“Bury the Hatchet,” by the Irish pop band The Cranberries, was one of the very first CDs I ever purchased myself. (And, as it turned out, one of the last, since the era of the compact disc was already on the wane in 1999.) I probably bought it at Newbury Comics in Harvard Square; I was probably about 12 years old.
I don’t remember the buying so much as the having -- where it lived on my CD shelf, tucked in between Bob Dylan and the bulk of the Barenaked Ladies’ discography. There was a crack in the jewel case. I do remember being slightly scandalized by the cover. It showed a man crouched, naked, against an arid desert backdrop, cowering under the menacing gaze of a giant floating eye. The imagery seemed rife with import, but looking back I’m not sure it meant much at all.
On Monday, The Cranberries’ frontwoman Dolores O’Riordan died, unexpectedly, at the age of 46. In the coming days, assessments will be made: of The Cranberries’ music, of O’Riordan’s life, of her untimely death. I hope that as much scrutiny is paid to her artistry as to her biography. As the lead singer in a rock band, O’Riordan was at once its focal point and a casualty of its cooperative structure, and she never really transcended that first, career-defining gig. Her voice formed the backdrop to my pre-teens, which were suffused with the wistful, shimmery sounds of hits like “Dreams” and “Linger.” But I’m not sure I know who Dolores O’Riordan, as an artist, truly was.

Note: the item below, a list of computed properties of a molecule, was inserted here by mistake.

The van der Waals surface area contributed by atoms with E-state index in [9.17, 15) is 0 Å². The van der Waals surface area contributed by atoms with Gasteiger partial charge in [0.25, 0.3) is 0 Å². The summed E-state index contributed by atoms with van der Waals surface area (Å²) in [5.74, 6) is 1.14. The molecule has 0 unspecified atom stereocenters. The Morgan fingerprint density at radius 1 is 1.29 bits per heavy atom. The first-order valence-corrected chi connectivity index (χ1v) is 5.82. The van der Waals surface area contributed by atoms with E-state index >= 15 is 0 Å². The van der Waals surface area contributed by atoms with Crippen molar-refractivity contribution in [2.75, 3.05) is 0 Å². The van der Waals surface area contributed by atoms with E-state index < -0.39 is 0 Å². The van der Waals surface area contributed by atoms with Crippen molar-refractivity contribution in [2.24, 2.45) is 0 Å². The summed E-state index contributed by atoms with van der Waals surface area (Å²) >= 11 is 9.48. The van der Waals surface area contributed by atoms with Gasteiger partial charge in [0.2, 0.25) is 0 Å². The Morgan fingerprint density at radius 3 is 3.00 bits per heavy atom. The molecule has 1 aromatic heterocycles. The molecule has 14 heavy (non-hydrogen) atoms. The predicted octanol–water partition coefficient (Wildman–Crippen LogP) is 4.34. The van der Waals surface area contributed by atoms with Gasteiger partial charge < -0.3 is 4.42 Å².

What I do know is that she had the most magnificent voice. In my memory it was gauzy, ethereal, but listening back I am struck by O’Riordan’s limberness. She could be sharp and she could be keening. She was fond of that yodely vocal break that defined a lot of female alt-rock singing in the ‘90s. When she let loose that exquisite, wordless holler, it was a beautiful thing.
As a young consumer of music I considered it my duty to cultivate a working knowledge of the canon. I listened to the Beatles and Led Zeppelin and Pink Floyd. From them I gained an appreciation for song structure, for lusty guitar riffs and for musical adventurousness. But theirs was essentially a masculine perspective, one in which women were observed, desired and even loved, but rarely heard. For this reason, I never really connected with the human vessels of my favorite rock ‘n’ roll songs. With The Cranberries, I discovered a voice.
The Cranberries’ biggest hit was “Zombie,” and that is the song that comes to me most vividly now. O’Riordan, who also played guitar, wrote “Zombie” in response to an IRA bombing in Warrington, England, that left two children dead.
At the time, I am sure I did not understand the full political significance of the song. But I knew it was a statement. In this, as in everything she touched, O’Riordan asserted her voice as much more than a delivery system for the kind of music that men, armed with drumsticks and guitars and amplifiers, got to make. That voice, she told me, definitely had something to say.